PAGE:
Did I ever tell you I was obsessed with Mexican culture, food and art? I swore I was going to graduate from college, head down to Mexico, become a famous artist and totally hang out with all the guys from Jaguares. I think the obsession started with Jellybean’s version of The Mexican, a trip to MoMA to see Frida Kahlo’s work and the Caliente Cab Co in the village. Yes, I had a very pop culture version of all things Mexican looming in my head. Prior to leaving New York for Los Angeles in 2005, I had never even heard of Día de los Muertos nor did I ever know what it was like to take a bite of a warm, homeade tortilla fresh from the comal. Fast forward a few years – and I find myself indulging in queso fundido con chicharron at Zapien’s – The Salsa Grill with one of the best Mexican food bloggers Presley’s Pantry (and now first Latina food contributor for Babble) and basking in the sensorial glory that is Self Help Graphics & Art at their 39th annual Día de los Muertos event. I know. I still haven’t made it to Mexico, unless you count a cruise to Baja (which does not count, folks) and I’m not a famous artist. But I did get to meet El Vampiro. That counts, right?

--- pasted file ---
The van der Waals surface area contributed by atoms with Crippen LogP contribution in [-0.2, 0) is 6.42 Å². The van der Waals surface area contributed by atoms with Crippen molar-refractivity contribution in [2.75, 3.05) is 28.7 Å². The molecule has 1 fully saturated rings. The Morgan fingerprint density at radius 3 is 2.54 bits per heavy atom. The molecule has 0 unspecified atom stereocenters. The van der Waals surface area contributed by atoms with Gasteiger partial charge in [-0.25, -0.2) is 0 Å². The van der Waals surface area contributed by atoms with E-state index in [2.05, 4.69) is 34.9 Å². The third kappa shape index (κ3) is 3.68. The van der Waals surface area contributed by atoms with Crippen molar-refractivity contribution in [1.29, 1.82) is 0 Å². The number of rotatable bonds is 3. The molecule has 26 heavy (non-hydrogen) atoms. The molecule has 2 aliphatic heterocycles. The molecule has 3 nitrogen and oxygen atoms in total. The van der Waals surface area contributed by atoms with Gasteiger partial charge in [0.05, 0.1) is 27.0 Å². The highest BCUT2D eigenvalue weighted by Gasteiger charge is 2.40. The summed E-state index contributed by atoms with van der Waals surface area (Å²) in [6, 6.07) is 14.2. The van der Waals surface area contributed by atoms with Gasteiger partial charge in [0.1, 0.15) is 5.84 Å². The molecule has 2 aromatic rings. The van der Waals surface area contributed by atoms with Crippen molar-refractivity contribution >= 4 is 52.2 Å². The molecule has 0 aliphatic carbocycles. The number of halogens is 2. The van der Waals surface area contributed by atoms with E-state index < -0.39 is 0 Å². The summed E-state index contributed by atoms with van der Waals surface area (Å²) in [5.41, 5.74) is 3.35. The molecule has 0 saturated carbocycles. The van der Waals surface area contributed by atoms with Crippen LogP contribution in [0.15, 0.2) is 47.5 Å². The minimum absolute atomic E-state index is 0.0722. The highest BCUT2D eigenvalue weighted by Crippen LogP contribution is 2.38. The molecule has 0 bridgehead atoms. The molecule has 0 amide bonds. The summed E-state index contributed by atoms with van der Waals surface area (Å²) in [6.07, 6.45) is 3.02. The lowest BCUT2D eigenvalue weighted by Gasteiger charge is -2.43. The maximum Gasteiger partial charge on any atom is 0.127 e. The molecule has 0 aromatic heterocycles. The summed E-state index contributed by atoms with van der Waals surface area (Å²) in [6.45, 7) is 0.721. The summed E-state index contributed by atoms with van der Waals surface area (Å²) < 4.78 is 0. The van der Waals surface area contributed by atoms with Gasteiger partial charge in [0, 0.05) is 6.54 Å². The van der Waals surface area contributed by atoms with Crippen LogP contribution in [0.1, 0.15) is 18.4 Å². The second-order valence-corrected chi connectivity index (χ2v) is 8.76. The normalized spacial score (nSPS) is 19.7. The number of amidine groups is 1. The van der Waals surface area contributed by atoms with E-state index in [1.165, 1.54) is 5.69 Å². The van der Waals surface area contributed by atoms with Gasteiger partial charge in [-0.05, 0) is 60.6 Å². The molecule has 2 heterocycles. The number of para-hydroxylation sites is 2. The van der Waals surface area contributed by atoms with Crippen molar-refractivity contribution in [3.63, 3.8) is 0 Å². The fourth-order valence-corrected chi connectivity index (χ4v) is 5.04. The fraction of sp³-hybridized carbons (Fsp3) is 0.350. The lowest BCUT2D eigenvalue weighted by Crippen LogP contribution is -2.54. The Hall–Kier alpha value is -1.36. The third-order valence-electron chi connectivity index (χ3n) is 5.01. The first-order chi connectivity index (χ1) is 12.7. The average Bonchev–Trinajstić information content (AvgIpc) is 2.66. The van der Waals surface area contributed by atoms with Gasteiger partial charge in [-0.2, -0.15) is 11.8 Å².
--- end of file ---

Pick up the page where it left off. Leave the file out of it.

As my son and I admired the beautiful altars at Self Help, I thought about my grandmother and the life she lived. Last night, I let go (even if for one day) all of the sadness I still feel when I think of her passing. Instead, I celebrated her for the woman that she was – and all that she taught me by example. Interesting how the idea of death in American culture is something to be feared, and with one switch of perception death became a celebration of life filled with color and warm memories.